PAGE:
Uganda's Ministry of Foreign Affairs has put together a program that will send nearly 300 highly skilled workers to Trinidad and Tobago. Critics say health facilities are already severely understaffed and that more than a million Ugandans will lose their healthcare provider because of the move.
For years, Uganda has suffered from a severe lack of healthcare workers. Low recruitment combined with irregular pay and under-equipped facilities have resulted in many workers seeking employment in other fields - or moving abroad.
The government is now facilitating this process by shortlisting 283 highly skilled health workers to be sent to Trinidad and Tobago for work. Program officials say among them are 185 midwives, 20 of the nation's 28 radiologists and one of only three of the nation's neurosurgeons.
The Ministry of Foreign Affairs is hoping that the program will result in remittances sent home - which will be taxed by the government - and will help raise funding for the healthcare sector.
Uganda has about one doctor for every 25,000 patients and one nurse for every 11,000 patients. Such numbers have resulted in scores of preventable deaths and high maternal mortality rates, with 17 women dying each day due to labor complications.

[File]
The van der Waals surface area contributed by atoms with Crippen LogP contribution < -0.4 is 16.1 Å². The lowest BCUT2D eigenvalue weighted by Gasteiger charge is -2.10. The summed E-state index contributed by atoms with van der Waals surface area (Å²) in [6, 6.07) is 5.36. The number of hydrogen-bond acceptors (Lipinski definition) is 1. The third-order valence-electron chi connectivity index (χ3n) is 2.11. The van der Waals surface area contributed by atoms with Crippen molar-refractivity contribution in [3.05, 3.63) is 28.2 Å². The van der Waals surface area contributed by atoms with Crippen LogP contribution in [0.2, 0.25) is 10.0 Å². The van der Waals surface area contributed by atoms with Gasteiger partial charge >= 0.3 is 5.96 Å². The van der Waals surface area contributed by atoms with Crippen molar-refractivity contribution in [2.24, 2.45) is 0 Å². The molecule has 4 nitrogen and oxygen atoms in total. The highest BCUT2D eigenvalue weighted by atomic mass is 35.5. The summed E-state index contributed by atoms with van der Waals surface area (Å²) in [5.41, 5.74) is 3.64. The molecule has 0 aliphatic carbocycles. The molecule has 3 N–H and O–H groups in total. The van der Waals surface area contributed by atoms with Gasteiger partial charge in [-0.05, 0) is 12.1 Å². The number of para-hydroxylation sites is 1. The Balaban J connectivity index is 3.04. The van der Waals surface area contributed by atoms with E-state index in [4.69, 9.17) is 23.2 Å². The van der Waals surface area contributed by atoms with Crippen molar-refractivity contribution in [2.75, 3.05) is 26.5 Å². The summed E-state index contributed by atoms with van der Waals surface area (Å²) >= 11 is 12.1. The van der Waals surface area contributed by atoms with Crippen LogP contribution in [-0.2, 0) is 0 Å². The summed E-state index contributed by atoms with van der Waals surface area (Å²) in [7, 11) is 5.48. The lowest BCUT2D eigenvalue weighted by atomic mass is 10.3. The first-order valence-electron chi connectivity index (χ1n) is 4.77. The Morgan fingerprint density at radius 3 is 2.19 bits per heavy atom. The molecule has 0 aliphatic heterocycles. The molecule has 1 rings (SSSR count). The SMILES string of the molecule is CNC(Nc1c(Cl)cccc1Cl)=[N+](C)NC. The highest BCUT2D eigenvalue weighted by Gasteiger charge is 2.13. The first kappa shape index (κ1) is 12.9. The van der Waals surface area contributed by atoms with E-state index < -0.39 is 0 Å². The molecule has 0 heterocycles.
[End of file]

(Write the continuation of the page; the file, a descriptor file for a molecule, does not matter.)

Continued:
Janet Obuni, president of the Uganda Nurses and Midwives Union, said work-abroad programs are attractive because it is common for nurses to go unpaid for up to six months at a time. She also said sending workers abroad will put many patients in danger.
“We find it very unfortunate that the government that would take a step or decision to export its health workers to, as we said, a very small country that is very rich and that has even more health workers for its population. I know the government is trying to fix the issue of not paying health workers well, by sending them out so that the health workers can be settled, because out there they will earn more money. What about the population here?” said Obuni.
However Fred Opolot, a spokesman for the Ministry of Foreign Affairs, said that the government is monitoring the process closely.
“The Ministry of Foreign Affairs is working very closely with the Ministry of Health and the Ministry of Labor and Gender. They've also assured that whatever they do, they do not put the country in a situation where it will endanger the lives of Ugandans. This is a well thought out initiative and they are confident that by sending a few health workers to Trinidad and Tobago it will not constrain the health system in Uganda,” said Opolot.
A local think tank, called The Institute for Public Policy and Research, has filed suit with the High Court for what it calls “government assisted brain-drain.” The hearing is expected to take place on March 2.